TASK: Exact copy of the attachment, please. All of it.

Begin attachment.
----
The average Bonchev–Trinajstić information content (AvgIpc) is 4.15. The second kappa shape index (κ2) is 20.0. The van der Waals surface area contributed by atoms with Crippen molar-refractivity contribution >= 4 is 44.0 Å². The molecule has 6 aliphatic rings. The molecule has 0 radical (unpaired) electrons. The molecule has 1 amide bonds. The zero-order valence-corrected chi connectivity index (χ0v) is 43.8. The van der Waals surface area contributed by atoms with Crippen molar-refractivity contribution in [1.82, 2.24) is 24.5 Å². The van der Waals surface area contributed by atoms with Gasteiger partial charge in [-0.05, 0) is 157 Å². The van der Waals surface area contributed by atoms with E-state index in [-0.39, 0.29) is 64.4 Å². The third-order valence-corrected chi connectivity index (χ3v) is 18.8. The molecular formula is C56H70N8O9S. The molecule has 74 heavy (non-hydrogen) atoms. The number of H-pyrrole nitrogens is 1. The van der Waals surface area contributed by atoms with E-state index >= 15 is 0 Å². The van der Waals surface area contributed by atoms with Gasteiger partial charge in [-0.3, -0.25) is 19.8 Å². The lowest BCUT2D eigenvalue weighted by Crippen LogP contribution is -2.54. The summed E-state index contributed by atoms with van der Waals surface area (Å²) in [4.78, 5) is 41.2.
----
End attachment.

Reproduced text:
The average Bonchev–Trinajstić information content (AvgIpc) is 4.15. The second kappa shape index (κ2) is 20.0. The van der Waals surface area contributed by atoms with Crippen molar-refractivity contribution >= 4 is 44.0 Å². The molecule has 6 aliphatic rings. The molecule has 0 radical (unpaired) electrons. The molecule has 1 amide bonds. The zero-order valence-corrected chi connectivity index (χ0v) is 43.8. The van der Waals surface area contributed by atoms with Crippen molar-refractivity contribution in [1.82, 2.24) is 24.5 Å². The van der Waals surface area contributed by atoms with Gasteiger partial charge in [-0.05, 0) is 157 Å². The van der Waals surface area contributed by atoms with E-state index in [-0.39, 0.29) is 64.4 Å². The third-order valence-corrected chi connectivity index (χ3v) is 18.8. The molecular formula is C56H70N8O9S. The molecule has 74 heavy (non-hydrogen) atoms. The number of H-pyrrole nitrogens is 1. The van der Waals surface area contributed by atoms with E-state index >= 15 is 0 Å². The van der Waals surface area contributed by atoms with Gasteiger partial charge in [-0.3, -0.25) is 19.8 Å². The lowest BCUT2D eigenvalue weighted by Crippen LogP contribution is -2.54. The summed E-state index contributed by atoms with van der Waals surface area (Å²) in [4.78, 5) is 41.2.